Swap instant impact for long-term conversion by utilising the marketing funnel
In the marketing world, we know how difficult it is to manage conversion; we provide so much attention to the quick projects and get distracted by immediate numbers that sometimes we forget to take a step back and look at the bigger picture. As a result, the marketing funnel (the process by which someone moves from having a need through to final conversion) has become the spine of consumer approach and engagement.
The funnel itself has three general themes, which cover all markets and marketing philosophies :
Smart marketers create campaigns which cater for each of these areas in order to educate, convince and persuade. Thus, some will allocate effort and resources to each stage of a funnel, in an inefficient way.
However, the majority of brands are already optimising the bottom of the funnel – where, using last click, you get an instant impact on conversions. Not only does focusing purely on the bottom of the funnel miss opportunities, it can also put off consumers who are positioned higher up the funnel and do not respond well to that type of messaging.
Cost Per Acquisition (CPA)
One metric you should assess the quality of marketing activities on is the Cost Per Acquisition (CPA) blended across all types of visitors. This is the simplest way of understanding the value of your work and allows you to test new tactics. Yet, the higher up the funnel your consumers are, the higher the typical CPA will be, as your conversion rate in a single session will be significantly lower. This can dissuade brands from investing in the middle of the funnel, therefore missing out on the area of greatest opportunity.
The chance to generate long term significant growth is only available when you are able to invest in people (pay a higher CPA) who will convert in the future.
We can start to see where the opportunities are by looking at an example consumer:
A prime example is demonstrated when Brand PPC is the last converting channel. Most companies will have 100% impression share, low CPC’s, low CPAs, high CTRs and well-optimised ad-copy for their brand PPC terms. They have, however, maxed out the volume that is available – and you can’t possibly buy more impressions through PPC bidding without significant investment in increasing brand awareness; what you can do is increase the volume of people who are aware of your brand activities higher up the funnel by capturing consumers before brand preference and search becomes paramount. You need to be present before your potential customers are ready to convert, to naturally increase the impressions you receive on brand terms further down the line.
Where should my company sit on the funnel?
SEO and content marketing should live in the top and middle of funnel. This is where it is around education of the consumer through the art of great content.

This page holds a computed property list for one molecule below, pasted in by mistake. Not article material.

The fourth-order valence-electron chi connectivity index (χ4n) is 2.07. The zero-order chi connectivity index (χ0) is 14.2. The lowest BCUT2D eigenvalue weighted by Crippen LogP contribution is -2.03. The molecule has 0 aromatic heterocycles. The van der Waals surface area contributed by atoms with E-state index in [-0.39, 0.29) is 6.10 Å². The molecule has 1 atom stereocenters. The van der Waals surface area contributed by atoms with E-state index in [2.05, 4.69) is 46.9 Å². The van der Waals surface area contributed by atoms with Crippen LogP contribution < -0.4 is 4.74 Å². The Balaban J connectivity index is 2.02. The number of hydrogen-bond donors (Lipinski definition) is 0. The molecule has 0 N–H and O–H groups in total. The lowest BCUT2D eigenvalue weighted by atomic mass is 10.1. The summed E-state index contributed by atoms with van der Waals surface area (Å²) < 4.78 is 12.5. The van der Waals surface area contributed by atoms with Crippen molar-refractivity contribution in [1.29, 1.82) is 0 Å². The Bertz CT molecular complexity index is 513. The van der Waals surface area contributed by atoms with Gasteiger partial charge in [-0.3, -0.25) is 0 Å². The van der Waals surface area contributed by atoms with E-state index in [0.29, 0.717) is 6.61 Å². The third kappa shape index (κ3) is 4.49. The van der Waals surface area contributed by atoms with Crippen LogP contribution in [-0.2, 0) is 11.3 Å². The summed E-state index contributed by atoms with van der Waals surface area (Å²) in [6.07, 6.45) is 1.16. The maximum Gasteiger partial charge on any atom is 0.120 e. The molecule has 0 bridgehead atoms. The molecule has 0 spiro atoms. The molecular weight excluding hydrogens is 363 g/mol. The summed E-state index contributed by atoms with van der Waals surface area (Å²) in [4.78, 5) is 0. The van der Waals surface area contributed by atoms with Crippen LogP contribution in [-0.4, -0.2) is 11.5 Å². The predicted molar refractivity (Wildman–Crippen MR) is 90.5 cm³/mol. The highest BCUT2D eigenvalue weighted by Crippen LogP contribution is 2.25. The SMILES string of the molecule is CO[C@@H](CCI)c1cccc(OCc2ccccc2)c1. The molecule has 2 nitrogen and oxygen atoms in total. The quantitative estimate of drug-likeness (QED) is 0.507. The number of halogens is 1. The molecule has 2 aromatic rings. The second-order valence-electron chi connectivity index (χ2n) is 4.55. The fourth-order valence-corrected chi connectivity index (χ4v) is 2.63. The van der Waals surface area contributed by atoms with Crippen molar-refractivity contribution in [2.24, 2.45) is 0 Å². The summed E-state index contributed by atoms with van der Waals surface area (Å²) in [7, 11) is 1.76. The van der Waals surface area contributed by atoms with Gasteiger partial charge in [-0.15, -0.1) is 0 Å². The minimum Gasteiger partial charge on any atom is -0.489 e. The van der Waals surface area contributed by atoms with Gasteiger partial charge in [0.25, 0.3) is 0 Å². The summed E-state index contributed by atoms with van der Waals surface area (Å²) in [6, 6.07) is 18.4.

While every market’s funnel will be slightly different, the elements on which brands compete with one another will centre around three core themes – price, quality and trust. Targeting users higher up the funnel may have a high blended CPA in the short-term, but over time as it increases the number of people reaching the bottom of your sales funnel, it can also contribute to increasing your conversion rate there too.
When you consider the impact on increasing conversion rate in the conversion segment, and the volume of consumers who will reach the conversion point, it is clear that mid-funnel is exactly where the opportunity for brands now sits. Using attribution modeling, you can apportion a true percentage of the revenue to each activity in the funnel. This allows you to calculate the ROI of activity that has yet to convert, and therefore optimise a true tactical led approach.
Are immediate results worth it?
Investing in people who will not convert is hard to sell to budget holders; the status quo currently dictates that we spend money today and make money today. Those in marketing roles need to be able to justify their strategies to stakeholders, and risk that if they lose the faith of those senior stakeholders while waiting for a return on their investment, they may also risk losing their budgets – or worse, their roles.
This approach works for individuals, but to drive long-term results that puts business at the forefront, the true value of your marketing activities needs to be considered. A very high percentage of your cost today is not driving the returns you make today – there is a lag between cost and converting revenue. By understanding this concept and acknowledging that higher up the funnel your returns simply take longer to be seen, you can take a more intelligent approach to your strategy.
If people aren’t going to convert instantly this is where we look to the middle of funnel. These are people who are researching, comparing you against your competitors or consumers who are just not ready to convert yet. A lot of channels specialise in this type of consumer although are incentivised and have KPIs that focus on converting. Channels such as PPC do very well in a last click scenario. Yet, a lot of the keywords, ad groups and campaigns should actually be targeting and be incentivised for success around the middle of funnel.
The largest opportunity every brand has right now is looking at the middle of funnel –one to two weeks prior to conversion in most cases. Putting a testing budget here to buy users in advance of their converting activity captures a much larger pool, which can then be re-targeted to convert in a short time frame in a cost-efficient manner.
The incentive here is understanding what activity is truly driving future converting activity and this is where attribution really adds significant value.
This article was co-written by Paul Newbury, director of digital agency Yard, and Russell McAthy, CEO of Cubed.
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